SES Programs are gone, the College Board & Khan have made it difficult for small tutoring companies, and the ACT cannot seem to leverage the consumer angst generated by the impending SAT Test Change.
The educational service landscape has shifted to be sure but there may be more of a silver lining for test prep & tutoring than initially thought. There was, after all, much consternation from tutors and test prep outfits after The College Board announced its intent to make P/SAT prep free through Khan Academy.
We have 8 Reasons why 2016 should be banner year for well organized small to mid sized Educational Service firms. Before we get there, though, let’s quickly review some earlier assumptions.
In the past, I’ve used evolutionary biology to explain business strategy. To recap: when an environment changes, organisms with a high degree of adaptability tend to persist. In EB, selection is favoring the adaptation. This is a simplified view but it tends to work out well when applied to business as well.
To extend the metaphor and to recall some past articles, we’ve said adaptability = business strategy (things like: product segmentation, product line extension, new product introduction, and expense management); and the environment = the land of test prep & tutoring demand; lastly, the organisms have been = to our test prep firms.
Shifting back to the business environment, he sum total of earlier strategic recommendations (adaptations) in terms of products and product deliver would look like this:
Product 1 (p1): Academic Tutoring (STEM Focus)
Product 2 (p2): Test Prep Tutoring (SAT & ACT)
Product 3 (p3): College Admissions Consulting
p1 Delivery: 1:1 and Online
p2 Delivery: 1:1, Occasional Classes, and Online
p3 Delivery: 1:1, Online, perhaps Small Group Camps
Although we’re mostly focusing on resource acquisition here i.e.–how to obtain new $ without depleting existing resources– the point has been to become efficient and to diversify the business. By focusing on key products and segmenting those products into different offerings, one can appeal to a broader array of clients. Through refining the method of service delivery, one is able to extract a higher ROI for each dollar spent to deliver. Using the EB metaphor again, this means the organism refines and focuses on high yield activities to obtain the best resources available. Maybe fruit on the ground is more plentiful but often spoiled and fruit in the trees is safer to obtain and more healthy.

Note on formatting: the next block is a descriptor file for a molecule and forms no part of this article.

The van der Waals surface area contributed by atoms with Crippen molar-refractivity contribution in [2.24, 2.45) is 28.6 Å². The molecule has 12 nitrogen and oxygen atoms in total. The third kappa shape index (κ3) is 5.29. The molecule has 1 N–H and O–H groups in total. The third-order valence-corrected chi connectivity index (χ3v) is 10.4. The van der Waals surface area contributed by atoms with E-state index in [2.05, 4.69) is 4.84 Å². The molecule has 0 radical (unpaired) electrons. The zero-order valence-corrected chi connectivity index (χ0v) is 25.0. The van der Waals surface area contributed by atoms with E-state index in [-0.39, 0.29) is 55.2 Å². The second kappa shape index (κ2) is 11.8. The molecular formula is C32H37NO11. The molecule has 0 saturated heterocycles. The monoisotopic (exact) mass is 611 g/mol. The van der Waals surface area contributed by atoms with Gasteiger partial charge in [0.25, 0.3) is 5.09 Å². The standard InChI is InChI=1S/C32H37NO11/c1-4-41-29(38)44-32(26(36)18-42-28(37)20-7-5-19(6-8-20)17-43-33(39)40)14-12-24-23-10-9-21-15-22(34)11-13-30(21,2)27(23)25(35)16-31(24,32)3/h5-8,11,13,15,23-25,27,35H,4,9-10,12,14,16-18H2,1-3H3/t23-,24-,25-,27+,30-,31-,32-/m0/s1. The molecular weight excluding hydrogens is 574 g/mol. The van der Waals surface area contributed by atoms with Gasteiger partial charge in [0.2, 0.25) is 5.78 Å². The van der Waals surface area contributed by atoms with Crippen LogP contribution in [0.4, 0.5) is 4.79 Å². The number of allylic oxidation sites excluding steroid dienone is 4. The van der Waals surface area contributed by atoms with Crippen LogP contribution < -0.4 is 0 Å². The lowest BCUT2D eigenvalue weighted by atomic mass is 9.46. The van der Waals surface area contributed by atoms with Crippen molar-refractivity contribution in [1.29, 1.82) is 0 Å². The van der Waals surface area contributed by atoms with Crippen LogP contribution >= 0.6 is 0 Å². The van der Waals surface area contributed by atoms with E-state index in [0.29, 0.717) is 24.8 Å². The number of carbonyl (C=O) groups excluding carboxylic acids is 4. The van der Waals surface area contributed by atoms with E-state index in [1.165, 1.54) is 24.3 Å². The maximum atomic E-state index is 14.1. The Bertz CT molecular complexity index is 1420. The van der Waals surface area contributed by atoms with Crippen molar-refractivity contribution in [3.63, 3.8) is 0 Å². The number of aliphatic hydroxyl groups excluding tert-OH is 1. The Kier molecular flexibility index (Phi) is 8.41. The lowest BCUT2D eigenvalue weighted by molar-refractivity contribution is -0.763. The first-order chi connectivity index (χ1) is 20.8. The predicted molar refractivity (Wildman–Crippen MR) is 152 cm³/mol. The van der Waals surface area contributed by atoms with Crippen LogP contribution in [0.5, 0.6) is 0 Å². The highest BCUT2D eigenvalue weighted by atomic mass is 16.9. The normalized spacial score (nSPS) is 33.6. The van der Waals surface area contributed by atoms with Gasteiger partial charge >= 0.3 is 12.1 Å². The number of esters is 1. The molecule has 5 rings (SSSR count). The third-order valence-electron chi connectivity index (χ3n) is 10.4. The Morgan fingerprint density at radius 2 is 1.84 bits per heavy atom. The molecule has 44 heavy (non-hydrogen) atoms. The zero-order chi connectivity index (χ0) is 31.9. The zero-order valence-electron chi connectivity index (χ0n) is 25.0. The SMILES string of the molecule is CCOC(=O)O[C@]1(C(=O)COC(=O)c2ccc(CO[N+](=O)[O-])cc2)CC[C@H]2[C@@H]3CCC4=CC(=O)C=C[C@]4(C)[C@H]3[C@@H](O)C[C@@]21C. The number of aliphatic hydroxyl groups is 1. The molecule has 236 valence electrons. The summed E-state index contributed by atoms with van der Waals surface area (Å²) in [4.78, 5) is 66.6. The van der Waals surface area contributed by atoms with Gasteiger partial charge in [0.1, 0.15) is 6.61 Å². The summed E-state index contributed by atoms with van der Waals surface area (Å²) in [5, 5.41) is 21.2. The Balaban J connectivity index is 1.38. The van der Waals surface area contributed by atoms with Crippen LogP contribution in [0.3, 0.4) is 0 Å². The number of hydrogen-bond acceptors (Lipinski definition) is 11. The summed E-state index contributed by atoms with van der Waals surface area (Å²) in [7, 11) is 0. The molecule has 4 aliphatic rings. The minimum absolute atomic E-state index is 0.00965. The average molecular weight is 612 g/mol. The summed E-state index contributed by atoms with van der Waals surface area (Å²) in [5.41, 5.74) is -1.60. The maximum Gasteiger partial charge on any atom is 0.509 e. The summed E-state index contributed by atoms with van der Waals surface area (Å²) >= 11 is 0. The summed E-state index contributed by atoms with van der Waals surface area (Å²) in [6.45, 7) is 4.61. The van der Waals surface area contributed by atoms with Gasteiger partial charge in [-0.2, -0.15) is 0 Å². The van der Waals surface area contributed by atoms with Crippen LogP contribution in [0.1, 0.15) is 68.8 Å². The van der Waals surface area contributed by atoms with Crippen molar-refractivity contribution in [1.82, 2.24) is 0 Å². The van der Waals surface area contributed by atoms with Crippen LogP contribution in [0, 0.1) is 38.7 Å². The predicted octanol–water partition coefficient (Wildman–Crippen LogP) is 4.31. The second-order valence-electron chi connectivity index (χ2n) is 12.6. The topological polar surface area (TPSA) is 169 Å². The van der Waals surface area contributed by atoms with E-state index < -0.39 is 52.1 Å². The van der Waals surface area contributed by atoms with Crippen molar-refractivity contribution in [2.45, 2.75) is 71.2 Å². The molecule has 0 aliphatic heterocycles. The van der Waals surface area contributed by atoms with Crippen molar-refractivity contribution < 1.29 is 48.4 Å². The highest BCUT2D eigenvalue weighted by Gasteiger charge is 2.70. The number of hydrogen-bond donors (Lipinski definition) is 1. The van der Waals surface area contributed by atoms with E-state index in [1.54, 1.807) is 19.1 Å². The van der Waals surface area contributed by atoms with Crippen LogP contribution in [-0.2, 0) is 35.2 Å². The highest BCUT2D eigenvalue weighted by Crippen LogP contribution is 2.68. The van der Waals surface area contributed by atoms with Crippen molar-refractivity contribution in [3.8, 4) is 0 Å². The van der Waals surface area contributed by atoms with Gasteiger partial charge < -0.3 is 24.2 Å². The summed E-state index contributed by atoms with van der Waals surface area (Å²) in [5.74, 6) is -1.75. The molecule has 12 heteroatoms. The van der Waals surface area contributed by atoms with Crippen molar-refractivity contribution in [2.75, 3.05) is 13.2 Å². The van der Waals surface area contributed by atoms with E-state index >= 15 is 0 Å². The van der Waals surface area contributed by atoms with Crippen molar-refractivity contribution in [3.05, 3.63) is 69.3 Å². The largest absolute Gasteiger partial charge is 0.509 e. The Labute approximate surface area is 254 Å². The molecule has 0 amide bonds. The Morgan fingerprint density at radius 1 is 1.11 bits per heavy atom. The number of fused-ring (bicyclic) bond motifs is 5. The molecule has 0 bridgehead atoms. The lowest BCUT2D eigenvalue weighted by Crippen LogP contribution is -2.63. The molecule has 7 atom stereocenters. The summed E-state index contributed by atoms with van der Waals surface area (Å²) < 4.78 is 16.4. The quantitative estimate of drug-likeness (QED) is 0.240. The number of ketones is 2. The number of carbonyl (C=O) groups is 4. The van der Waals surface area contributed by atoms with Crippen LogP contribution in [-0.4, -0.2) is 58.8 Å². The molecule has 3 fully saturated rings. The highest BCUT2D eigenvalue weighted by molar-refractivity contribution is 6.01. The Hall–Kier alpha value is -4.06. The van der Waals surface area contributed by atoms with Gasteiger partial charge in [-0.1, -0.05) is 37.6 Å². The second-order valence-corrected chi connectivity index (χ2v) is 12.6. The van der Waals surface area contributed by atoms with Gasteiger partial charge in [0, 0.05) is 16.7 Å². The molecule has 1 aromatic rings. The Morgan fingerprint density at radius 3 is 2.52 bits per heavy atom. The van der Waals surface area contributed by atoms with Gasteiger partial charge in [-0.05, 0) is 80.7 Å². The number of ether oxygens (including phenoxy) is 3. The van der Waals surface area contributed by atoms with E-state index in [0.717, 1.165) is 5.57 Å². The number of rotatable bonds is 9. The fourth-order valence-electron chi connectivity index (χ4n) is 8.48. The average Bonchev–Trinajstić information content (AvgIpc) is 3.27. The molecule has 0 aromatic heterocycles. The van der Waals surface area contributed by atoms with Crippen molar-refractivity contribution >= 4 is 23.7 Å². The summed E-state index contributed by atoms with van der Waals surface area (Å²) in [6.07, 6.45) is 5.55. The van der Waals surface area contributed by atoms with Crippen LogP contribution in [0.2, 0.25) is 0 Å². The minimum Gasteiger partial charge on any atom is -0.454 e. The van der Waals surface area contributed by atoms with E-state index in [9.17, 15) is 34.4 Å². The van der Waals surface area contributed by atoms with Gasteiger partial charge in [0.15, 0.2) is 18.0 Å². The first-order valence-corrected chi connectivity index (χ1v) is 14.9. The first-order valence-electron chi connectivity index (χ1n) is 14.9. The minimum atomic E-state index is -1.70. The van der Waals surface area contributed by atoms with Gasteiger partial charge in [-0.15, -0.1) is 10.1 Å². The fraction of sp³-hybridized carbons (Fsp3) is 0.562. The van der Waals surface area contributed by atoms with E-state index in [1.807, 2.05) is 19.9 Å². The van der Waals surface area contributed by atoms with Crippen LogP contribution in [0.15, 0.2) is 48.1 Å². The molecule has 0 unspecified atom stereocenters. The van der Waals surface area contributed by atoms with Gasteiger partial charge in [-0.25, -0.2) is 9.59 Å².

Nothing earth-shattering but taken together, these refinements (adaptations) position one to better exploit the environment when things are good (resources are plentiful) or when things are not good (resources are scarce). If you’re still with me, you know that most folks in test prep were concerned that resources would become scarce as soon as Khan started delivering free SAT prep online.
The good news in educational services seems to be that resources will not be as scarce as feared by most. In fact, firms with a good product and even a moderate degree of adaptability should benefit.
Here are 8 changes to the business environment which bode will for tutoring and test prep:
1. Every Child Achieves Act: passed recently. Decentralizes education decision-making to the states and has allowed for use of the ACT or SAT as the measure of high school success.
2. Most IECs are recommending students take the ACT (at least for this year) while the Redesigned SAT is in its early stages. This creates opportunity for any heretofore SAT oriented state.
3. The SAT and ACT are fighting a state-by-state battle to be the high school assessment tool of choice. Any state that changes from one to the other ostensibly becomes a big opportunity for test prep & tutoring “Test is Changing” marketing. Illinois & Colorado are notable here.
4. Both SAT & ACT continue to have scoring problems and therefore remain in the media. When this happens, it is free PR and test prep & tutoring companies generally get more phone calls and web hits.
5. STEM subjects continue to be a primary focus at the state and federal level and tutoring demand has increased.
6. Teachers are now bonus-eligible based on their SAT or ACT scores. No idea if this is good for test prep but it seems like another good reason to score well.
7. The free prep from Khan seems less strategic and more content-oriented which leaves the door open for deliberately conceived and sequenced preparation.
8. It remains likely that 40% – 47% of high school students will opt to take both the (r)SAT and the ACT (NY Times, 2013). In fact, a recent survey (Money Magazine) concludes that about 43% of students will do just that.
In terms of Test Prep & Tutoring Strategy, we suggest developing the ability to offer ACT vs. (r) SAT Diagnostic Testing Services but continuing to assume that many if not most of your students will choose both tests. We reason that most tutoring students fall within the 40%-47% of students who apply game theory and take both tests. This combined with a deliberate event strategy should serve the mutual interests of students and tutoring firms.
Pair down your tutoring to those subjects which deliver the best ROI
Look closely at expanding online service delivery.
Separately, begin cross-training your tutors with (r) SAT or ACT material (if you haven’t already).
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Why Test Prep & Tutoring Should Flourish in 2016